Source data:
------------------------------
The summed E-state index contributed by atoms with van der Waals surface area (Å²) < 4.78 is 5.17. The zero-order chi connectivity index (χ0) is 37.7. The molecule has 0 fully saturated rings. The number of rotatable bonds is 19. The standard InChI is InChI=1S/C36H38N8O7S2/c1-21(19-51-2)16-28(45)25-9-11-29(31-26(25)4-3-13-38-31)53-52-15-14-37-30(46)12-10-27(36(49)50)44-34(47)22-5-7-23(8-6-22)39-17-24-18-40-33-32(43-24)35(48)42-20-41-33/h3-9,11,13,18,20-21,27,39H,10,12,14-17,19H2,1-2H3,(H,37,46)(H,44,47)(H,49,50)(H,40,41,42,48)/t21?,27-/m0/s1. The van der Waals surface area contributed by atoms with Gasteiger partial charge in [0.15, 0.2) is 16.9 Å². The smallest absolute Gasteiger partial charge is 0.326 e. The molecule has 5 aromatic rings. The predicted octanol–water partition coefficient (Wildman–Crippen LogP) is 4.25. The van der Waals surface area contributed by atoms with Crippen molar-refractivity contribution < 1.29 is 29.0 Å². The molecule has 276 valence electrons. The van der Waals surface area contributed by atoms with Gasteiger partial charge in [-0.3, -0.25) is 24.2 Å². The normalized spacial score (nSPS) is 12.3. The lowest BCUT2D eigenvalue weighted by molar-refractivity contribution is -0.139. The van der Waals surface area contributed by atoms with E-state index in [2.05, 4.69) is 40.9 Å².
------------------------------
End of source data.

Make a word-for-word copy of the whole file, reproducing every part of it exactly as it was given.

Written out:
The summed E-state index contributed by atoms with van der Waals surface area (Å²) < 4.78 is 5.17. The zero-order chi connectivity index (χ0) is 37.7. The molecule has 0 fully saturated rings. The number of rotatable bonds is 19. The standard InChI is InChI=1S/C36H38N8O7S2/c1-21(19-51-2)16-28(45)25-9-11-29(31-26(25)4-3-13-38-31)53-52-15-14-37-30(46)12-10-27(36(49)50)44-34(47)22-5-7-23(8-6-22)39-17-24-18-40-33-32(43-24)35(48)42-20-41-33/h3-9,11,13,18,20-21,27,39H,10,12,14-17,19H2,1-2H3,(H,37,46)(H,44,47)(H,49,50)(H,40,41,42,48)/t21?,27-/m0/s1. The van der Waals surface area contributed by atoms with Gasteiger partial charge in [0.15, 0.2) is 16.9 Å². The smallest absolute Gasteiger partial charge is 0.326 e. The molecule has 5 aromatic rings. The predicted octanol–water partition coefficient (Wildman–Crippen LogP) is 4.25. The van der Waals surface area contributed by atoms with Crippen molar-refractivity contribution < 1.29 is 29.0 Å². The molecule has 276 valence electrons. The van der Waals surface area contributed by atoms with Gasteiger partial charge in [-0.3, -0.25) is 24.2 Å². The normalized spacial score (nSPS) is 12.3. The lowest BCUT2D eigenvalue weighted by molar-refractivity contribution is -0.139. The van der Waals surface area contributed by atoms with E-state index in [2.05, 4.69) is 40.9 Å².